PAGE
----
Is the interval I of an autonomous diff closed?

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Is the interval I of an autonomous diff closed???

Homework Statement



Given this autonomous diff.eqn

Where we have an open set E defined on R^n and [tex]f \in \mathcal{C}^1(E)[/tex]

[tex]x' = f(x)[/tex] where [tex]x(t_a) = x(t_b)[/tex] and [tex]t_a,t_b \in I[/tex] and where [tex]t_a < t_b[/tex].

Show for n = 1, that the solution x is constant.

The Attempt at a Solution



According to the definition of the autonomous differential equation. Then for x to be a solution to the diff.eqn then certain conditions must upheld.

1) x(t) is differentiable on I and [tex]\forall t \in I[/tex], [tex]x(t) \in E[/tex] and

2) [tex]x'(t) = f(x(t))[/tex].

according to how f is defined its continous on E and have first derivatives on E. E is open on subset on [tex]\mathbb{R}^n[/tex] and in our case it must mean that if E is defined as [tex]E \subset \mathbb{R} \times \mathbb{R}[/tex] and then [tex]I \in \mathbb{R}[/tex] which is the interval of all solutions of the original problem. Then if [tex]x(t_a)[/tex] and [tex]x(t_b)[/tex] are both solution of the original equation. Then it must mean (as I see it!) that x(t_a) = x(t_b) = 0. Hence a t_c defined on I will result in [tex]x'(t_c) = f(x(t_c)) = 0[/tex]. Thusly for n = 1 x is a constant solution of of the autonomous diff.eqn x' = f(x).

maybe I have misunderstood something but isn't if E is a subset of R x R and I is subset R doesn't mean that both sets E and I are subset of the same set R?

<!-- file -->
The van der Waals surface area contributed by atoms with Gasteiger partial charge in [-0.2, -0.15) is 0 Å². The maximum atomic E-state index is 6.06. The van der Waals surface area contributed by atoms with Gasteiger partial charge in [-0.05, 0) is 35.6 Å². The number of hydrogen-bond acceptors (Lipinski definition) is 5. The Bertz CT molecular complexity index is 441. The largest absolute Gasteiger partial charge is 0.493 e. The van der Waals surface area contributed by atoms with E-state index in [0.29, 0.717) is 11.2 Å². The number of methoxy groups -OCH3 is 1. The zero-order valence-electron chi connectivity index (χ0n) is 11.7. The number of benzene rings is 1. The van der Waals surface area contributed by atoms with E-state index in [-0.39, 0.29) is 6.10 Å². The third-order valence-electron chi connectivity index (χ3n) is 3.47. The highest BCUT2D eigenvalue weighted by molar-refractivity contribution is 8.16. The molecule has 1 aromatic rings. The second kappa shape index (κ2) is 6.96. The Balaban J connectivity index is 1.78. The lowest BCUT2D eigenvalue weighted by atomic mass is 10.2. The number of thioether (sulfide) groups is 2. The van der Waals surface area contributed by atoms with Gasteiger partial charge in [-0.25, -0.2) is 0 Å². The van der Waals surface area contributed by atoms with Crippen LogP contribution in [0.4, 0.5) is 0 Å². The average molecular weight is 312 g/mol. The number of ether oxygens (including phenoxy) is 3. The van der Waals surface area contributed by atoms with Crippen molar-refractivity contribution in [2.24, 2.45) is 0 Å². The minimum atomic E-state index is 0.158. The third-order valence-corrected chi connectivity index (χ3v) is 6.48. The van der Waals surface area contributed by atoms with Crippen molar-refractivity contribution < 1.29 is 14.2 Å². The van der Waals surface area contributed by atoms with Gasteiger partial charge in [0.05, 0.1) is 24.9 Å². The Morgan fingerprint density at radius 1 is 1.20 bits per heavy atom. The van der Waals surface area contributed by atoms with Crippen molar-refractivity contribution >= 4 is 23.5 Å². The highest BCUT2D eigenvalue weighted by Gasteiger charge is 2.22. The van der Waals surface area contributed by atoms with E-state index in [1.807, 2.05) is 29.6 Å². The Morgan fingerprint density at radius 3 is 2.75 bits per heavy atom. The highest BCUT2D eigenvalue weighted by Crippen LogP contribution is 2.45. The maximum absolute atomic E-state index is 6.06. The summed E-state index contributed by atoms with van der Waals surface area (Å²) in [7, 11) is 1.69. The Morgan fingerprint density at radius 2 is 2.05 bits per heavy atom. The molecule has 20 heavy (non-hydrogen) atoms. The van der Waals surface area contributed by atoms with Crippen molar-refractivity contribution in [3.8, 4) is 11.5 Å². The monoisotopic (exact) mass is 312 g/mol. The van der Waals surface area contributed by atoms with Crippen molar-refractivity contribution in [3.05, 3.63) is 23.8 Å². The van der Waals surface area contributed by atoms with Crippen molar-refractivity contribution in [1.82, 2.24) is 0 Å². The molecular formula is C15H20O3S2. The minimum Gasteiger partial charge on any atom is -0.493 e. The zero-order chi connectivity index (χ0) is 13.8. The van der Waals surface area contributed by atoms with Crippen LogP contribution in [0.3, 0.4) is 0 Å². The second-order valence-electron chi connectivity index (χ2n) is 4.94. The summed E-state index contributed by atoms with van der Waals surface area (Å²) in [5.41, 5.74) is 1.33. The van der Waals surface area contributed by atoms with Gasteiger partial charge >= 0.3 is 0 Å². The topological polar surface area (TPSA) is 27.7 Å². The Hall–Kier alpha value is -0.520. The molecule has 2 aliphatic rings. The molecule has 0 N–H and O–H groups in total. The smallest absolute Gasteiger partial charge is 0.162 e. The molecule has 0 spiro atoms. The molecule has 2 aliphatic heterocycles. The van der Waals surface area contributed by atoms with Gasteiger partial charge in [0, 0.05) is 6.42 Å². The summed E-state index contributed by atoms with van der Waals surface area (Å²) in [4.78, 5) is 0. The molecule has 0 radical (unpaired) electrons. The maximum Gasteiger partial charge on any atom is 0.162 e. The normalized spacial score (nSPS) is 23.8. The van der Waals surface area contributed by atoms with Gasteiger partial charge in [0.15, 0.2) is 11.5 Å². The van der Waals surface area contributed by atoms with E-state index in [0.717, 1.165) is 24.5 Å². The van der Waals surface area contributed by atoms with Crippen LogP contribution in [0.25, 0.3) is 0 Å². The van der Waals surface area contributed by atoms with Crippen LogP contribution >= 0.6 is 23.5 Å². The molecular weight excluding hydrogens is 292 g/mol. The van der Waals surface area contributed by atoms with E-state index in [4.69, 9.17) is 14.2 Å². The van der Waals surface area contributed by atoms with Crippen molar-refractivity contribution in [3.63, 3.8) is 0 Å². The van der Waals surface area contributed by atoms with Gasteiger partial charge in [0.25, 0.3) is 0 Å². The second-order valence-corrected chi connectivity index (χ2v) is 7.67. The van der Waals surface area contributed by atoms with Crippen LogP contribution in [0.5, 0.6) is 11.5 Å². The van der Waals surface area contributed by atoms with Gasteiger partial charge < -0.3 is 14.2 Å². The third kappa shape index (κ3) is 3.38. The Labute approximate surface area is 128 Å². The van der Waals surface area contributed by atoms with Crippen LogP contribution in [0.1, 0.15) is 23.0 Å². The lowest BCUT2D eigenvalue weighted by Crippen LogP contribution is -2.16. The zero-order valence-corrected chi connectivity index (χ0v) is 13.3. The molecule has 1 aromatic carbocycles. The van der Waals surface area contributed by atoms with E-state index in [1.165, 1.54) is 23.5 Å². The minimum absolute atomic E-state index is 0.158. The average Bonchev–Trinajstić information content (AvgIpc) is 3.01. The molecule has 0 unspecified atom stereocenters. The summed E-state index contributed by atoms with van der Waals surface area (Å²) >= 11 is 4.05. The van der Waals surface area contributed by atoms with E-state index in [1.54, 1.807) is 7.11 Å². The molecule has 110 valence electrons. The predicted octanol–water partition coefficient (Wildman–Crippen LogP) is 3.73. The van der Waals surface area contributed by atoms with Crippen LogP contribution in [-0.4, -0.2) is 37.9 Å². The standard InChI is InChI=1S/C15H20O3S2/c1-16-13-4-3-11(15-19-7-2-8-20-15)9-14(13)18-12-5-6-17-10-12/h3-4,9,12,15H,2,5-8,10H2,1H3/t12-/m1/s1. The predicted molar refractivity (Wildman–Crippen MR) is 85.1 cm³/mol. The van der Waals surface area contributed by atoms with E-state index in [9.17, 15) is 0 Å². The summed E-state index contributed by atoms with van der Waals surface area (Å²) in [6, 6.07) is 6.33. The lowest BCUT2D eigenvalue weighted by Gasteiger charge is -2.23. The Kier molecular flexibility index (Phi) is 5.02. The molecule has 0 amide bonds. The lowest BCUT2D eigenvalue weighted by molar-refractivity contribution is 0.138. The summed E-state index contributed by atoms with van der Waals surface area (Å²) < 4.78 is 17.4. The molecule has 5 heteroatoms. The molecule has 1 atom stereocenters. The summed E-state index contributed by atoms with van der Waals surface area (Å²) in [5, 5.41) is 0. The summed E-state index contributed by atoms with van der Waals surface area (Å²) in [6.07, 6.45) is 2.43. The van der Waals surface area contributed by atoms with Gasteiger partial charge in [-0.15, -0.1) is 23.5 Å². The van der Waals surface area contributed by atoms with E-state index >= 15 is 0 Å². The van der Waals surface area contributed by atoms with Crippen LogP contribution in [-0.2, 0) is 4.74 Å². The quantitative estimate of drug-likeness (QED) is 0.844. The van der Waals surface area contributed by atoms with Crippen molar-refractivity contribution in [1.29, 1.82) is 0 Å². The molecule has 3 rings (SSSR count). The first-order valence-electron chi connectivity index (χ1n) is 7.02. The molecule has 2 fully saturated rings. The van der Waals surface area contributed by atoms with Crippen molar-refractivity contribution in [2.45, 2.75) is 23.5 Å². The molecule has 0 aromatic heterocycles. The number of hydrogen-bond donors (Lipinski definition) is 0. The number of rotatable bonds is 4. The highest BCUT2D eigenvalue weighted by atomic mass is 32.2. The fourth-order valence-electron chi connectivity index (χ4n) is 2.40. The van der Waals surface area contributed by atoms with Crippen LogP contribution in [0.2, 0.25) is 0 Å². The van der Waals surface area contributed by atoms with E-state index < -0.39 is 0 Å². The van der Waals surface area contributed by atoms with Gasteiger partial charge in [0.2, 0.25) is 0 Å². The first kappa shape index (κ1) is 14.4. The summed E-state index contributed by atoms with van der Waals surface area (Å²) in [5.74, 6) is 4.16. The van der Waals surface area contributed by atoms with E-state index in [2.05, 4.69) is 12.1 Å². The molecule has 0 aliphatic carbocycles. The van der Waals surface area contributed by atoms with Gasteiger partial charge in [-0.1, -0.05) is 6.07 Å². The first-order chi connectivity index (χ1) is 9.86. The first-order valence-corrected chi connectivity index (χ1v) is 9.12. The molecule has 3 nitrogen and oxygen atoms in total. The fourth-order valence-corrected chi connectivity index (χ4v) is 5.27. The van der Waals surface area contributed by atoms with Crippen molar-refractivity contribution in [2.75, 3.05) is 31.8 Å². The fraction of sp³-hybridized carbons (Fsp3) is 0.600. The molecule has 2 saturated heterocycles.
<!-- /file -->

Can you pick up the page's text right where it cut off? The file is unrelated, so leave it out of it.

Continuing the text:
Have expressed this satisfactory?
 
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Answers and Replies

  • #2
Dick
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i) E isn't a subset of RxR. It's a subset of R. You are given it's a subset of R^n and n=1. ii) f(t_a) isn't a solution to the DE. It's not even a function of t. It's a single point on the solution. I think the point here is that if n=1 then the DE is separable, You can express t as a function of x.
 
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i) E isn't a subset of RxR. It's a subset of R. You are given it's a subset of R^n and n=1. ii) f(t_a) isn't a solution to the DE. It's not even a function of t. It's a single point on the solution. I think the point here is that if n=1 then the DE is separable, You can express t as a function of x.

Hi Dick,

You mean f(t_a) and f(t_b) are points on I ?

and also I consider that that interval I and the set E are both subsets of R? Aren't they?

Don't I need to show here that since we know has first derivatives on E (according to my original post) and is continious on E. Then since E is a subset of R for n = 1.